“Games” are a ...
CryptoVerif outputs what might be seen as program transformations:
P = Q
Verifying crypto protocols is essentially the production of a chain
P1 = P2 = ... = Pn
The reason for the "game" terminology is historical. Von Neumann's theory of economic games  preceeds the development of programming languages for interactive behaviour  by many decades.
The language of CryptoVerif is a probabilistic process calculus with interaction by message passing.
Your description of CryptoVerif's output and the proof technique is accurate, thanks that you detailed it for fellow readers. I like the comparison to optimising compilers. In our case, we look at the distribution of messages that are observable by the adversary, and prove that these distributions are only distinguishable with negligible probability. The computations done are actually changed such that they would no longer be useful in a real-world protocol. Like, in one proof step we replace the result of an encryption by a randomly generated bitstring. And if the encryption scheme is secure, the adversary is not able to distinguish these two cases.
Interestingly, that paper uses a variant of pi-calculus, i.e. an idealised programming language for message passing, as 'games'.
Is it usable?
I remember reading that Cloudfare is implementing it on their VPN product.
Almost every distribution has packages for it and it's just a matter of copying the example wg-quick configurations from the internet. Personally I've written a more complete script that allows you to dynamically add new devices to a server (and generate a QR code for the Android client).
Yes, it's not mainline yet but it appears to be getting quite close and people still use VirtualBox even though its drivers are out-of-tree. Even though Donenfeld hasn't started tagging releases that are CVE-eligible I'm willing to bet that WireGuard is more secure than its alternatives (has anyone even attempted a formal proof of OpenVPN or IPSec?).
There are a few userspace implementations too.
I've been using SoftEther in the mean time, and man is it flexible. Punches through NATs with wild abandon, doesn't get blocked since it communicates through 443 (if you should so config it), is super portable, and offers solid security and performance as far as I can tell.
That said i miss being able to use a trusted CA for provisioning. Every new client needs to be setup at the server which is annoying. I would also like to see the possibility to do Ethernet style virtual interfaces instead of raw ip interfaces in order to be able to bridge those. However, ipsec did not allow me to do that either. Allowing non unicast traffic would also be huge benefit for some applications.
I think all or some of this could be done by a different implementation using the same protocol. Maybe something like ipsec's IKE daemon but for wireguard could handle key exchange and dynamic routing allowing dynamic clients and probably fully meshed networks easily.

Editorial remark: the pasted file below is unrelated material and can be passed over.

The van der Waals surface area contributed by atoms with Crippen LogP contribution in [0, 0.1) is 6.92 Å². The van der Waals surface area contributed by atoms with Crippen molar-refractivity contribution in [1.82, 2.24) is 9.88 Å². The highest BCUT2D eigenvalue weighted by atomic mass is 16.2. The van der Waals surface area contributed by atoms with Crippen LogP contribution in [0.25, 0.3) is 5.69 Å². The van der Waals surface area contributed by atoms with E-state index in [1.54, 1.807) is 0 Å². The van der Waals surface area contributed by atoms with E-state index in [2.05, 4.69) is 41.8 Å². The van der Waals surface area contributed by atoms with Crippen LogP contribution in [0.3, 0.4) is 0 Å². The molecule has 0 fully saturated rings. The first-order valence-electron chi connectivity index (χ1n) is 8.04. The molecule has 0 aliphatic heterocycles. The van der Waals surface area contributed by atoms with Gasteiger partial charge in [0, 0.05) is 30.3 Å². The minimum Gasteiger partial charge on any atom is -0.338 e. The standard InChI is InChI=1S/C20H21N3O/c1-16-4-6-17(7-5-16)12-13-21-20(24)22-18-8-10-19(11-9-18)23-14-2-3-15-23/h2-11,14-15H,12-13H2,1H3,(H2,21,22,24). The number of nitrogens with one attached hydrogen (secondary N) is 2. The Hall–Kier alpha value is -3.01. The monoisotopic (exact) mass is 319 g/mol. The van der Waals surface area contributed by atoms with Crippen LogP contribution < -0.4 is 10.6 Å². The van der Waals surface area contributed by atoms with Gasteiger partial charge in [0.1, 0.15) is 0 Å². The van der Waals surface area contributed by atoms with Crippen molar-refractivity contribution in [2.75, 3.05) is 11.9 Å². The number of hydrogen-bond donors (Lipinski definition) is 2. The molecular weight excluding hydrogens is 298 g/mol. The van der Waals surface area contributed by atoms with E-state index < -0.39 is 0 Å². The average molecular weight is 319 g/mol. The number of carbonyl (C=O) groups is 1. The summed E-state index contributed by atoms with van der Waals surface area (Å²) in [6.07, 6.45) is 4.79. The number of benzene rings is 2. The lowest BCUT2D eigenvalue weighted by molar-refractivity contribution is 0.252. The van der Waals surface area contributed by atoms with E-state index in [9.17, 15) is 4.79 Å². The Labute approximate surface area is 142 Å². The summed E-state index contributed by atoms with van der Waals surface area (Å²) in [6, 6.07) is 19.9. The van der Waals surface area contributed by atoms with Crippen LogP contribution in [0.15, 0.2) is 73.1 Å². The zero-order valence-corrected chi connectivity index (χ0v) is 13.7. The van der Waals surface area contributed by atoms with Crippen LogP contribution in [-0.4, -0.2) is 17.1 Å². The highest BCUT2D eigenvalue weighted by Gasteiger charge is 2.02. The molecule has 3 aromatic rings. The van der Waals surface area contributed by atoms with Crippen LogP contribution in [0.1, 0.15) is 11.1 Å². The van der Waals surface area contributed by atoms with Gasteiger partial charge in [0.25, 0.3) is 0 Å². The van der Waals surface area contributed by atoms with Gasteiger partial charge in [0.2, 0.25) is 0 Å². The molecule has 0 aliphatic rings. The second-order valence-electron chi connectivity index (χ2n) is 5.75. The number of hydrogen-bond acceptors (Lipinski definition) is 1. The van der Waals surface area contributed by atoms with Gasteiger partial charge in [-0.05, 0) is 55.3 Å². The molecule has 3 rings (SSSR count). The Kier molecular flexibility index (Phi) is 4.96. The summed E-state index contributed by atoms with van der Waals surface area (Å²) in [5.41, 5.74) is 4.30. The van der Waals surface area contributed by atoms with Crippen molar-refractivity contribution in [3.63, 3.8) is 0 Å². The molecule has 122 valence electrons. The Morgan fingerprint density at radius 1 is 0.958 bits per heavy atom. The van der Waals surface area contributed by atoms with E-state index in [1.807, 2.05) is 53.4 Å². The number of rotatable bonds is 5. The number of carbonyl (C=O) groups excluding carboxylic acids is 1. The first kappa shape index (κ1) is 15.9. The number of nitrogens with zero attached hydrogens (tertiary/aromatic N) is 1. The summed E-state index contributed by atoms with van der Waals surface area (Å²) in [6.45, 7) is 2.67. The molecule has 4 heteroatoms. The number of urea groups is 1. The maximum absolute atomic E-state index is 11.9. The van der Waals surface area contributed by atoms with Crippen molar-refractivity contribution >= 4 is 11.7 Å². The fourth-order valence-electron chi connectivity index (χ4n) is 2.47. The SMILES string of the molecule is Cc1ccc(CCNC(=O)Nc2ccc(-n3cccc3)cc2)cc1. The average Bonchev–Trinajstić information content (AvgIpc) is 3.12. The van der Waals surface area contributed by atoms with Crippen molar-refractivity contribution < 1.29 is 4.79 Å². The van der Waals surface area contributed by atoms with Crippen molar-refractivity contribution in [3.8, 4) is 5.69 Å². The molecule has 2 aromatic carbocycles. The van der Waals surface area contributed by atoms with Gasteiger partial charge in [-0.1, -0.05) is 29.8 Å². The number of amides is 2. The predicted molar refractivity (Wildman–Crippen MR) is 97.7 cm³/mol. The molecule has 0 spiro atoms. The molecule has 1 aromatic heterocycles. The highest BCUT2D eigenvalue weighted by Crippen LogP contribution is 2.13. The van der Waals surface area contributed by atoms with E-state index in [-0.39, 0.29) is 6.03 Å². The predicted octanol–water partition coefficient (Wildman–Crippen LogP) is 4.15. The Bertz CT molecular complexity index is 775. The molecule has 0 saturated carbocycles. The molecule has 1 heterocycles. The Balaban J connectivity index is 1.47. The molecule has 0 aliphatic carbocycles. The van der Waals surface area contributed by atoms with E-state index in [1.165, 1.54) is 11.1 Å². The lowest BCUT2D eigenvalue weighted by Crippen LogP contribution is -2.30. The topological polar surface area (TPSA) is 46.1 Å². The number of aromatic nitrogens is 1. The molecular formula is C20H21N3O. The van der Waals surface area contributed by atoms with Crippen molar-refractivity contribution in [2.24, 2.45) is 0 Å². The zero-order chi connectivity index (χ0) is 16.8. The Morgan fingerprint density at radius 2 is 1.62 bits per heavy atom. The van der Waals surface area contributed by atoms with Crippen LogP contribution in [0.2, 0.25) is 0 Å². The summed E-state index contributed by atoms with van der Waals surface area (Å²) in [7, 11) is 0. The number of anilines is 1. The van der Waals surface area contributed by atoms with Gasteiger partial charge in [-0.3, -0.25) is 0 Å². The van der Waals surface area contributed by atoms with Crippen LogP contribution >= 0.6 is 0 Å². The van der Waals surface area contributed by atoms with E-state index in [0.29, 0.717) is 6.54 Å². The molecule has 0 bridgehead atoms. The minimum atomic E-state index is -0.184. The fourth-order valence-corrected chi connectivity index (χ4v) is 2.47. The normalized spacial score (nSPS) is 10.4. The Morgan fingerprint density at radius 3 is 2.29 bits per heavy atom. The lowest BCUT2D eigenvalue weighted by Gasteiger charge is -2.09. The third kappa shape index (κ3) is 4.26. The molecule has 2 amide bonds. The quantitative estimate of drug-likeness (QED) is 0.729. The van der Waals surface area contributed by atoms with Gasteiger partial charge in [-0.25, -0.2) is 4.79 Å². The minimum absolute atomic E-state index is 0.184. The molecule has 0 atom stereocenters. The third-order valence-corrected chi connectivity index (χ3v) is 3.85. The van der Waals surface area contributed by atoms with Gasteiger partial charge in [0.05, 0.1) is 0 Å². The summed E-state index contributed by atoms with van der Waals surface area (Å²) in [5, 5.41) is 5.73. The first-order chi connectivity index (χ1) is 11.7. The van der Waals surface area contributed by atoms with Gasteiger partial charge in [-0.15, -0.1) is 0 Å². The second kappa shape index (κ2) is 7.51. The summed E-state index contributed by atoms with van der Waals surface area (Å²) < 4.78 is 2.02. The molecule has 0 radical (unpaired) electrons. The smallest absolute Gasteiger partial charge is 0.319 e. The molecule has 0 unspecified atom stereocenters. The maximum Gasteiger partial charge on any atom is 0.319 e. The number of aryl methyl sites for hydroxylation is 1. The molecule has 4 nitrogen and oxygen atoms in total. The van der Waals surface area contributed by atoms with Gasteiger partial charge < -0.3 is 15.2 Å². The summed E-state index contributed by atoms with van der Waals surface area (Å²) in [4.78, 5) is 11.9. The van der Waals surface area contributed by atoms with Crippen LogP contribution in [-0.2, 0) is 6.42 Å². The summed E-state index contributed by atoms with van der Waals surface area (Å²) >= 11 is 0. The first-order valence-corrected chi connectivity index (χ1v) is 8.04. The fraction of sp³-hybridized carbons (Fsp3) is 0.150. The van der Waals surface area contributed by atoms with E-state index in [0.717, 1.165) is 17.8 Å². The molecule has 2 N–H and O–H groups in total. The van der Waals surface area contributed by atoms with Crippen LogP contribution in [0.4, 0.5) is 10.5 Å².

I'll think about writing up a guide on doing this.
For ubuntu/debian there is a package that installs everything. The config is very simple, more simple than openvpn.
For mobile there are "official" clients, that use QR codes for config.
Following tutorials like this https://www.stavros.io/posts/how-to-configure-wireguard/ (which seems like a good one from a fellow HN user) always seems to work that I'm able to connect to the server but my internet doesn't work after running it. Probably something related to the IP tables rules or firewall I assume?
I'm using the official mac client and Ubuntu 18.10 running on a server at OVH.
PostUp = iptables -A FORWARD -i %i -j ACCEPT
PostUp = iptables -A FORWARD -o %i -j ACCEPT
PostUp = iptables -t nat -A POSTROUTING -o $HOST_NIC -j MASQUERADE
PostDown = iptables -D FORWARD -i %i -j ACCEPT
PostDown = iptables -D FORWARD -o %i -j ACCEPT
PostDown = iptables -t nat -D POSTROUTING -o $HOST_NIC -j MASQUERADE
sysctl -w net.ipv4.ip_forward=1
I'm still working on getting ipv6 working correctly configured when I'm on work wifi, which is both ipv4/ipv6. Traffic flows fine on my personal iphone X with wireguard from home.
Our IT has reddit.com blocked and somehow my connection to reddit is being blocked still even though wireguard and 188.8.131.52 are setup on my VPS/wireguard setup.
This guide worked for me (as long as you don’t run your own DNS resolver): https://www.ckn.io/blog/2017/11/14/wireguard-vpn-typical-set... . Skip the instructions about unbound dns and set “DNS = 184.108.40.206” in your client config.
Based on that article and some other investigation, I wrote a script for Ubuntu 19.04 that sets up WireGuard and also gives you the option to run your own DNS resolver: https://github.com/kyleloyka/Helpful-Ubuntu-Scripts/blob/mas...
When I was setting up WireGuard on macOS Mojave it would connect but I wouldn't be able to load pages. Other devices didn't have any issues so the server config was fine. Turns out the autodetected MTU was too large and the packets were getting dropped. A dead giveaway that this is happening is that pages will (mostly) load over HTTP, but get stuck negotiating a secure connection over HTTPS. I'm guessing this is because of the larger packet sizes required to do the handshake.
Try setting to something really low like 100 to see if things start working and adjust from there.